But some of the store's 100 employees clearly weren't healthy.
A little more than three weeks into the year, Kirk Pack, 63, the owner's nephew and the store's new-car sales manager, went into the hospital for treatment of an asthma attack. While there, he had a series of heart attacks that proved fatal.
A month later, Alex Molina, 60, a longtime shop manager, had triple bypass surgery. That's when Carol Pack, the owner's wife, took action.
"Mrs. Pack is my godmother so she knows I always try to stay healthy, running and doing different things in physical fitness," said Drew Crysdale, the service manager. "She called me and said she wanted me to put together a health and wellness program. She said, 'I just want everyone to be healthy.'"
The dealership already favored healthful foods for its catered Saturday lunches, but there was room to do more. Crysdale began by visiting the store's departments and explaining Carol Pack's interest in a health and wellness program. A third of the dealership's employees agreed to join and weigh in to log their weight-loss progress as part of a 60-day weight-loss challenge.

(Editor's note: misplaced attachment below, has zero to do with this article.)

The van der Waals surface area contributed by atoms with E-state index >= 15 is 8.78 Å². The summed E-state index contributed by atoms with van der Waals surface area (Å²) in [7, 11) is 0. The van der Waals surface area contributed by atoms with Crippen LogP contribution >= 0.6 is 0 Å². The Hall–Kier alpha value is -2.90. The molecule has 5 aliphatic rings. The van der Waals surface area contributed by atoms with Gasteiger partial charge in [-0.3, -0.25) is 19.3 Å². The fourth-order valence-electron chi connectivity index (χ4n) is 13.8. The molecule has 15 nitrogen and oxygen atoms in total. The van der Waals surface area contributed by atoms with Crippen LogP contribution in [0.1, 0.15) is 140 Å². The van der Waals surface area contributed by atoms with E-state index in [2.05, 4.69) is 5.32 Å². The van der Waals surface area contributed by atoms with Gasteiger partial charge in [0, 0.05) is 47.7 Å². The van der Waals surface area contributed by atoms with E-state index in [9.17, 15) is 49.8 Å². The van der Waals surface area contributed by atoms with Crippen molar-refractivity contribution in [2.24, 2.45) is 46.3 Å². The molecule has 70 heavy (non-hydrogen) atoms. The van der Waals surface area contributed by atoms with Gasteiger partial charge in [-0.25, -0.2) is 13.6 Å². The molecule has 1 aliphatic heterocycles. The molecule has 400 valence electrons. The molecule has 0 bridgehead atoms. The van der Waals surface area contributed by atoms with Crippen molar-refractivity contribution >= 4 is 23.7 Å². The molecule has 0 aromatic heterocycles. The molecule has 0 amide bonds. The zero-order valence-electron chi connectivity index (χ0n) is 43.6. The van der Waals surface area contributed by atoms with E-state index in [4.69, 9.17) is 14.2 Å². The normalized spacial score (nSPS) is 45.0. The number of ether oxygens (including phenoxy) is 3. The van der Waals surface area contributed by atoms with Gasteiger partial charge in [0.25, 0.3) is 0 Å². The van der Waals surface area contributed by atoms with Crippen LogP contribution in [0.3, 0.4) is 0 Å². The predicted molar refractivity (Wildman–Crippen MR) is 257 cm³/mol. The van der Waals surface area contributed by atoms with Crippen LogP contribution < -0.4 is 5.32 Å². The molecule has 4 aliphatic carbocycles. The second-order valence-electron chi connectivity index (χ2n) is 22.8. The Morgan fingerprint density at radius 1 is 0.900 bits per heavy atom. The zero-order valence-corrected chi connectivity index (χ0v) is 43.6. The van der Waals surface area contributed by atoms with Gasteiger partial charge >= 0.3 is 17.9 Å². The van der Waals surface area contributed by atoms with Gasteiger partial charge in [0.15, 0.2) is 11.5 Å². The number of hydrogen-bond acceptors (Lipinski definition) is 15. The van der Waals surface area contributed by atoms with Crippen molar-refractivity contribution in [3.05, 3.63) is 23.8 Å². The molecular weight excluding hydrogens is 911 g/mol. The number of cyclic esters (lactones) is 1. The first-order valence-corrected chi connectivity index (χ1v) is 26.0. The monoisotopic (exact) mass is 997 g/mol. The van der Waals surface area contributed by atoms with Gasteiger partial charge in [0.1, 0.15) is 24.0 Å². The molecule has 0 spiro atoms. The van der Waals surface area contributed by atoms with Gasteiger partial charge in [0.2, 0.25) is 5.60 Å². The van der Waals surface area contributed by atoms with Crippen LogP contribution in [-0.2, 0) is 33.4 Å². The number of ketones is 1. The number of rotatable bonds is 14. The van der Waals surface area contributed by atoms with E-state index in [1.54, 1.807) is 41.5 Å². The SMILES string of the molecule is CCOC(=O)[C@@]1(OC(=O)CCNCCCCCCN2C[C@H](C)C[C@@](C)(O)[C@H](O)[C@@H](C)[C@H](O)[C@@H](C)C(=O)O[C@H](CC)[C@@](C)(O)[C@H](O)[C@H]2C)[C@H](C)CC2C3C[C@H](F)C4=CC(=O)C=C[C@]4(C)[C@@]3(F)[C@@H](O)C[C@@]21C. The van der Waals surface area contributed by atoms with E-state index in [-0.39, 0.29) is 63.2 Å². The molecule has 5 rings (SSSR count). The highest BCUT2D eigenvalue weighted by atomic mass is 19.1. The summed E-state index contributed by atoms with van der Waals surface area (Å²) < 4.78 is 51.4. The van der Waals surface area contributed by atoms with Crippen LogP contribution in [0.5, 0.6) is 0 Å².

Molina had just returned to work when the program kicked off in April. He was inspired by the participation.
"I tell the guys it's easy to overlook signs that your health could be in danger," he said, noting the fatigue and shortness of breath that were precursors to his health problems. "A lot of times people are afraid to go to the doctor but it's important to have things checked out and get help while you can."
O'Don Mosby, a dealer trade manager in the new-vehicle sales department, won the initial challenge, dropping 15 pounds, or 6.9 percent of his weight.
The dealership's health and wellness program prompted several employees to arrange doctor visits, resulting in a few having previously undiagnosed problems discovered and treated.
Molina and others at the dealership credit the program for bringing health and wellness to the forefront of the workplace.
"I love what I do here and this is another reason I love the dealership," said Monica Olivarez, a receptionist who joined the program as a way to spur healthier habits she hopes will influence her 4-year-old son. "I thought it would be something that would be fun to do, that we could all encourage each other. And Drew started us out with walking groups."
Crysdale broke his foot while running soon after the program started, but that hasn't slowed the program participants.